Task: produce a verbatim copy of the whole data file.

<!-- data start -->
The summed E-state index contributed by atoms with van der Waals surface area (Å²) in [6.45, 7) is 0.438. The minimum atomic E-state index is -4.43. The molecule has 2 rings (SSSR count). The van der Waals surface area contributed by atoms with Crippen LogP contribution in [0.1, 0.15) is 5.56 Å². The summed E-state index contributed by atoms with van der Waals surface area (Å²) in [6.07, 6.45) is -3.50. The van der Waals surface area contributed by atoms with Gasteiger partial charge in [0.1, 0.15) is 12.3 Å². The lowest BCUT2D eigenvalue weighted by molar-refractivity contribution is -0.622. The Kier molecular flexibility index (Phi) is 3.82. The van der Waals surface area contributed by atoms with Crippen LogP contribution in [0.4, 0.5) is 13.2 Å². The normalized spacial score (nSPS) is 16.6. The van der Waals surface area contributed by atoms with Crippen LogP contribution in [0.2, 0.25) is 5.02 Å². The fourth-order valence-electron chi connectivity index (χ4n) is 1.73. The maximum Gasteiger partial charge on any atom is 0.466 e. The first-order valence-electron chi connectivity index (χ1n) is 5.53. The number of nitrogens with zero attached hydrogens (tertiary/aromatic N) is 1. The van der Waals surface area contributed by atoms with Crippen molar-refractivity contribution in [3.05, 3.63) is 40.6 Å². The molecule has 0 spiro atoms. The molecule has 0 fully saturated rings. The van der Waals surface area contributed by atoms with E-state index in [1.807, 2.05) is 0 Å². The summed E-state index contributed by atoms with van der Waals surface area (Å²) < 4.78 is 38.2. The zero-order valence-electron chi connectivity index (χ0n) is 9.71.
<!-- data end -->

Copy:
The summed E-state index contributed by atoms with van der Waals surface area (Å²) in [6.45, 7) is 0.438. The minimum atomic E-state index is -4.43. The molecule has 2 rings (SSSR count). The van der Waals surface area contributed by atoms with Crippen LogP contribution in [0.1, 0.15) is 5.56 Å². The summed E-state index contributed by atoms with van der Waals surface area (Å²) in [6.07, 6.45) is -3.50. The van der Waals surface area contributed by atoms with Gasteiger partial charge in [0.1, 0.15) is 12.3 Å². The lowest BCUT2D eigenvalue weighted by molar-refractivity contribution is -0.622. The Kier molecular flexibility index (Phi) is 3.82. The van der Waals surface area contributed by atoms with Crippen LogP contribution in [0.4, 0.5) is 13.2 Å². The normalized spacial score (nSPS) is 16.6. The van der Waals surface area contributed by atoms with Crippen LogP contribution in [0.2, 0.25) is 5.02 Å². The fourth-order valence-electron chi connectivity index (χ4n) is 1.73. The maximum Gasteiger partial charge on any atom is 0.466 e. The first-order valence-electron chi connectivity index (χ1n) is 5.53. The number of nitrogens with zero attached hydrogens (tertiary/aromatic N) is 1. The van der Waals surface area contributed by atoms with Crippen molar-refractivity contribution in [3.05, 3.63) is 40.6 Å². The molecule has 0 spiro atoms. The molecule has 0 fully saturated rings. The van der Waals surface area contributed by atoms with E-state index in [1.807, 2.05) is 0 Å². The summed E-state index contributed by atoms with van der Waals surface area (Å²) < 4.78 is 38.2. The zero-order valence-electron chi connectivity index (χ0n) is 9.71.